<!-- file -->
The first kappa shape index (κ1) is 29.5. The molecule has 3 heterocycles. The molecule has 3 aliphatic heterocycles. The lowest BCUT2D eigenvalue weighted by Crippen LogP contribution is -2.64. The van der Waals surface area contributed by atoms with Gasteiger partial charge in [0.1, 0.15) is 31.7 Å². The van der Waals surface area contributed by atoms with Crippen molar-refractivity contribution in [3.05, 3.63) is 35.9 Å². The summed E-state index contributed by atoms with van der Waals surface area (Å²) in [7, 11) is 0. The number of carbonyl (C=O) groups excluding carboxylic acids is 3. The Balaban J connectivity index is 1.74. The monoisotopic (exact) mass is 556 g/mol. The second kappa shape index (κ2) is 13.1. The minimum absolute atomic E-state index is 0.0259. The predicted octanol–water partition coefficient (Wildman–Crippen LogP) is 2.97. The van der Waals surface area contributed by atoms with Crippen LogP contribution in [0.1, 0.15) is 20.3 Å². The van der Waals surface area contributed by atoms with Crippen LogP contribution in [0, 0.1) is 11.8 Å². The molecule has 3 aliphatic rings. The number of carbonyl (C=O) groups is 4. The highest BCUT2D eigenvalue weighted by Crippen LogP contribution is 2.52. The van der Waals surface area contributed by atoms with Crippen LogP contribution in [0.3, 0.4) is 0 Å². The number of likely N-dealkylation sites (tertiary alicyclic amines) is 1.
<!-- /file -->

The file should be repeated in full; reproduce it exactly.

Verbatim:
The first kappa shape index (κ1) is 29.5. The molecule has 3 heterocycles. The molecule has 3 aliphatic heterocycles. The lowest BCUT2D eigenvalue weighted by Crippen LogP contribution is -2.64. The van der Waals surface area contributed by atoms with Gasteiger partial charge in [0.1, 0.15) is 31.7 Å². The van der Waals surface area contributed by atoms with Crippen molar-refractivity contribution in [3.05, 3.63) is 35.9 Å². The summed E-state index contributed by atoms with van der Waals surface area (Å²) in [7, 11) is 0. The number of carbonyl (C=O) groups excluding carboxylic acids is 3. The Balaban J connectivity index is 1.74. The monoisotopic (exact) mass is 556 g/mol. The second kappa shape index (κ2) is 13.1. The minimum absolute atomic E-state index is 0.0259. The predicted octanol–water partition coefficient (Wildman–Crippen LogP) is 2.97. The van der Waals surface area contributed by atoms with Crippen LogP contribution in [0.1, 0.15) is 20.3 Å². The van der Waals surface area contributed by atoms with Crippen LogP contribution in [0, 0.1) is 11.8 Å². The molecule has 3 aliphatic rings. The number of carbonyl (C=O) groups is 4. The highest BCUT2D eigenvalue weighted by Crippen LogP contribution is 2.52. The van der Waals surface area contributed by atoms with Crippen LogP contribution in [0.3, 0.4) is 0 Å². The number of likely N-dealkylation sites (tertiary alicyclic amines) is 1.